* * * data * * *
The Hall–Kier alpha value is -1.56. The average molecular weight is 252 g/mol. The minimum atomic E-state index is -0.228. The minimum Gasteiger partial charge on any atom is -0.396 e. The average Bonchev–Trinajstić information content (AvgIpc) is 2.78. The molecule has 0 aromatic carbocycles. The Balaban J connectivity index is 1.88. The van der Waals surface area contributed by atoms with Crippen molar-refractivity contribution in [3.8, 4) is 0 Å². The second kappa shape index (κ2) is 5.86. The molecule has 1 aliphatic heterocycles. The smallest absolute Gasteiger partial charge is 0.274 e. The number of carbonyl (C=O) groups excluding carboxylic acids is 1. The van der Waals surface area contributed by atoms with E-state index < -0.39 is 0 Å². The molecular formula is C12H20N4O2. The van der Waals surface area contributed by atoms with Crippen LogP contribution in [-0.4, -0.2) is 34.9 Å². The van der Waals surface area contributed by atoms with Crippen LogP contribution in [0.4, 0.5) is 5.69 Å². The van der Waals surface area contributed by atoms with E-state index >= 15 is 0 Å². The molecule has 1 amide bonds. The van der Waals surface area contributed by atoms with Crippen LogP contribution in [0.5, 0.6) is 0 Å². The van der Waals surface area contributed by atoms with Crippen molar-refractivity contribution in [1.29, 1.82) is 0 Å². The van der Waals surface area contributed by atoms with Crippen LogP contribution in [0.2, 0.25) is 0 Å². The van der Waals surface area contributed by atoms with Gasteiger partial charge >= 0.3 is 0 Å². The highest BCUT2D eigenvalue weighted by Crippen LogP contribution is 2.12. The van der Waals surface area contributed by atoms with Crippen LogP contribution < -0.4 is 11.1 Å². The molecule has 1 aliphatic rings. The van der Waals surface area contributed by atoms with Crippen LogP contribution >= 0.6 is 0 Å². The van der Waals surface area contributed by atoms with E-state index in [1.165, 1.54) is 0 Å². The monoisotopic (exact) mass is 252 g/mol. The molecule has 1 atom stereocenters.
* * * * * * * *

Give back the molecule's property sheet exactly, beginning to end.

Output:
The Hall–Kier alpha value is -1.56. The average molecular weight is 252 g/mol. The minimum atomic E-state index is -0.228. The minimum Gasteiger partial charge on any atom is -0.396 e. The average Bonchev–Trinajstić information content (AvgIpc) is 2.78. The molecule has 0 aromatic carbocycles. The Balaban J connectivity index is 1.88. The van der Waals surface area contributed by atoms with Crippen molar-refractivity contribution in [3.8, 4) is 0 Å². The second kappa shape index (κ2) is 5.86. The molecule has 1 aliphatic heterocycles. The smallest absolute Gasteiger partial charge is 0.274 e. The number of carbonyl (C=O) groups excluding carboxylic acids is 1. The van der Waals surface area contributed by atoms with E-state index < -0.39 is 0 Å². The molecular formula is C12H20N4O2. The van der Waals surface area contributed by atoms with Crippen LogP contribution in [-0.4, -0.2) is 34.9 Å². The van der Waals surface area contributed by atoms with Crippen LogP contribution in [0.4, 0.5) is 5.69 Å². The van der Waals surface area contributed by atoms with E-state index >= 15 is 0 Å². The molecule has 1 amide bonds. The van der Waals surface area contributed by atoms with Crippen LogP contribution in [0.5, 0.6) is 0 Å². The van der Waals surface area contributed by atoms with Crippen molar-refractivity contribution in [1.29, 1.82) is 0 Å². The van der Waals surface area contributed by atoms with Crippen LogP contribution in [0.2, 0.25) is 0 Å². The van der Waals surface area contributed by atoms with Gasteiger partial charge >= 0.3 is 0 Å². The highest BCUT2D eigenvalue weighted by Crippen LogP contribution is 2.12. The van der Waals surface area contributed by atoms with Crippen LogP contribution < -0.4 is 11.1 Å². The molecule has 1 aliphatic rings. The van der Waals surface area contributed by atoms with Crippen LogP contribution >= 0.6 is 0 Å². The van der Waals surface area contributed by atoms with E-state index in [1.165, 1.54) is 0 Å². The monoisotopic (exact) mass is 252 g/mol. The molecule has 1 atom stereocenters.